Support the news
WBUR SERIES: CUBA OPENS THROUGH ART
WBUR reporter Andrea Shea recently went on a person-to-person cultural tour — one of the few ways Americans can travel to Cuba — to document the country's vibrant arts scene.
She paired up with a Boston-based music professor and ethnomusicologist on a five-day exploration of Havana’s rich music scene. They discovered some major surprises.
Berklee College of Music professor Bill Banfield knew he'd find music on the streets of Old Havana, he just didn’t know how much. On our first full day we run into a guitarist singing about the Cuban Revolution. Bill saddles up next to him and does his best to sing along.
In the U.S. people walk by street musicians, but in Cuba it’s a state-licensed job. If you stop to listen, you’re expected to pay, and musicians are around every corner. Let’s just say Bill is in heaven.
"Crazy! Over the Moon and freaking Saturn," Bill gushed, explaining the significance of street players in Havana's musical ecosystem. "'Cause they sing the songs of the people."
When Bill hears chamber music coming out of an ancient church he stops in his tracks. Inside, he’s floored to see Zenaida Romeu, a famous Cuban conductor, rehearsing with her all-female orchestra, free and open to the public. Banfield compares it to stumbling in on Leonard Bernstein.
Bill's agenda for this trip includes jamming with a lot of Cuban musicians. He even brought along his new crimson rose colored Epiphone guitar. But as an educator and ethnomusicologist with a focus on the African diaspora, he also hopes to make authentic connections with Cuban people. He wants to learn about their lives and plant seeds for future collaborations.
It's like the professor tells his students at Berklee, "Milk doesn't come from a carton, it comes from a cow.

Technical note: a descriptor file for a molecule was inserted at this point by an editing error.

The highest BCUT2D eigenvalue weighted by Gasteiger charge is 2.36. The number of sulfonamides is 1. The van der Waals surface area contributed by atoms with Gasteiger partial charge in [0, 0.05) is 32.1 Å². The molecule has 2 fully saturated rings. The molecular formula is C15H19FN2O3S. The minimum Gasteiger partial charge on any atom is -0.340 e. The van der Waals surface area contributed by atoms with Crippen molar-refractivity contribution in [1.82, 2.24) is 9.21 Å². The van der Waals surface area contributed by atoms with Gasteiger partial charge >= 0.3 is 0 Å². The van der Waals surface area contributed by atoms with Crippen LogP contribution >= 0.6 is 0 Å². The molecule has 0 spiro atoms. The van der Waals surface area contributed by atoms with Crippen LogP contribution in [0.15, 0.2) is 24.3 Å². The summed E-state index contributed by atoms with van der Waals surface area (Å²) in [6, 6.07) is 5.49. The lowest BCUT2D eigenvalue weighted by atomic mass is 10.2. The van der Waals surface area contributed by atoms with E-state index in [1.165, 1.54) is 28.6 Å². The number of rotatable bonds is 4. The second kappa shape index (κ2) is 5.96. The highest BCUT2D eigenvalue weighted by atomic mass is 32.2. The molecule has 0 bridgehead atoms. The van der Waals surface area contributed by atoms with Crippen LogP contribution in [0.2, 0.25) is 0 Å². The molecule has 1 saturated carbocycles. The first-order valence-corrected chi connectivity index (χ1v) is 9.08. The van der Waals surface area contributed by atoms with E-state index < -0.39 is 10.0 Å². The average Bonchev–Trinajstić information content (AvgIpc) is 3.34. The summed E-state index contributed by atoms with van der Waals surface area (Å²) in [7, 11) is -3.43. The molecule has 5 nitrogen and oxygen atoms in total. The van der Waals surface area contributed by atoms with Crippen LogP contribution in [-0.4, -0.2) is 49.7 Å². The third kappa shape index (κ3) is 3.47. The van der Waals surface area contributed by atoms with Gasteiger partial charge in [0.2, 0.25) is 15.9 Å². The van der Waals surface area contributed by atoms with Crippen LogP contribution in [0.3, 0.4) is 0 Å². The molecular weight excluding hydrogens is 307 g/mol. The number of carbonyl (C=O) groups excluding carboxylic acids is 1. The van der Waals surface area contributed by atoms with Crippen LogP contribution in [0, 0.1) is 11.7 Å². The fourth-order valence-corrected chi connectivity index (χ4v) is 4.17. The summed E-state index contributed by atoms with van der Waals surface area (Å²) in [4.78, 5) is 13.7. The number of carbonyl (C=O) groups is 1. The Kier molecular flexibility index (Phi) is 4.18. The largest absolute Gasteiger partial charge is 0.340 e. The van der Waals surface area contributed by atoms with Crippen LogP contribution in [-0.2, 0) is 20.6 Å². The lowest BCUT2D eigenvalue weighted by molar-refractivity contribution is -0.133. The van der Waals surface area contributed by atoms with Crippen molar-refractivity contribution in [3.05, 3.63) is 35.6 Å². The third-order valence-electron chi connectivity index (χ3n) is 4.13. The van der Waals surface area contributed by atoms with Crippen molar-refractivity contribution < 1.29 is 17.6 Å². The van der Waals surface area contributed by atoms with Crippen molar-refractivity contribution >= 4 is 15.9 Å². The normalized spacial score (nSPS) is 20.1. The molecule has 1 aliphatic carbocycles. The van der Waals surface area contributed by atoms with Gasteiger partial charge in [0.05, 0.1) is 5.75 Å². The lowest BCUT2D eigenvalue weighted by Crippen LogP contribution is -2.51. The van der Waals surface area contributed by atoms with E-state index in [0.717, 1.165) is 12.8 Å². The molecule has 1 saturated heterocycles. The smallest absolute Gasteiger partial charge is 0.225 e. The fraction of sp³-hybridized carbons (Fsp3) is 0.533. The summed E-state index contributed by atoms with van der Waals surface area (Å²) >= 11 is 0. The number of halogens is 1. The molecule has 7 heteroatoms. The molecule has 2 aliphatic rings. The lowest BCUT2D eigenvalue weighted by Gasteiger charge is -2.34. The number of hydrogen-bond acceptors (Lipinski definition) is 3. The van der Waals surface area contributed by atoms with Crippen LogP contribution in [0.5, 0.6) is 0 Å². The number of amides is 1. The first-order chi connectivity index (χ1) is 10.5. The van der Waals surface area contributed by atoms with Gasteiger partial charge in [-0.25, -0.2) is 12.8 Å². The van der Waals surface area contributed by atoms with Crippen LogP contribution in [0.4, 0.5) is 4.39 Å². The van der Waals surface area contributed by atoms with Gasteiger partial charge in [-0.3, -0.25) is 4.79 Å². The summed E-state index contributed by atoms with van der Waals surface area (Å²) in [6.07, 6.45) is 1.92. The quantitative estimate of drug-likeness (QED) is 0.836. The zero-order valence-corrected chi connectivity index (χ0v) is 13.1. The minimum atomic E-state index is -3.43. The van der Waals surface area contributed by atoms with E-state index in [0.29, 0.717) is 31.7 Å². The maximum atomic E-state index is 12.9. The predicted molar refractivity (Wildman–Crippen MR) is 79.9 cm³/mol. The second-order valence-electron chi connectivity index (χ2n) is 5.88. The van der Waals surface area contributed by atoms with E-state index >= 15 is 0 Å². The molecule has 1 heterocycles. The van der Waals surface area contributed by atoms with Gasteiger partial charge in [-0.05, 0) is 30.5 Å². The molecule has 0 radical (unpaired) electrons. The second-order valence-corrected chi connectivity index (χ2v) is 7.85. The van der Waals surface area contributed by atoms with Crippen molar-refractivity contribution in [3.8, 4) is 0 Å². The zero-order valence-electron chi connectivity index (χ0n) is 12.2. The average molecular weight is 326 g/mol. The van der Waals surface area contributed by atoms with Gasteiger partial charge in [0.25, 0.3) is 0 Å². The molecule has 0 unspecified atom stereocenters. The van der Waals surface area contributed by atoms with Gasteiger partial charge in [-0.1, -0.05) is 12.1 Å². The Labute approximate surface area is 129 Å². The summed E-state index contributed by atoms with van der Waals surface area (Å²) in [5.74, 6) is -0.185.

"I think it's the same with art and culture. It doesn't come from an Internet website, it doesn't come from 'American Idol', you know, art and musical expression come out of the living lives of people," Bill continued. "When you go to a place that sees that up at the top of the human codes, that's extraordinary."
Musicians here have a kind of diplomatic immunity. They're like cultural ambassadors with a universal language.
A Chamber Orchestra To Hip-Hop
Our first musical ambassador, Edgaro Gonzalez, is a rapper, producer and member of the Cuban hip-hop group Doble Filo.
Edgaro joins us on the tour bus and he and Bill hit it off immediately. They met via email, but now they're talking like old buddies about the blues, salsa, American jazz and Cuban pop. Edgaro explains how Cuba's isolation has forced musicians to improvise their own sound.
"And that I find fascinating about Cuba, because it's out of the lack of information [that we get] this crazy mixture of things," Edgaro said.
"But that whole thing is a formula for Cuban survival across the board," Bill added.
Edgardo, Bill and I head to La Zorra y el Cuervo — or The Fox and the Crow — a famous jazz club. When we get there the hip-hop artist arranges for Bill to perform with some young, A-list Cuban musicians. Bill climbs on stage with his new guitar and plays a few American jazz standards. He is hoping to forge relationships with musicians like the guys he’s on stage with.
Last-Minute Jam Session
The next day when we go to the Instituto Superior de Arte, or ISA, we meet 34-year-old pianist Denis Peralta. As our next musical ambassador, Denis connects Bill to school administrators, but also throws together a last-minute jam session on campus.
We follow him to a large common room filled with more than a dozen young Cuban musicians. Some are here just to catch a glimpse of the American professor from Berklee, others are showing him their chops.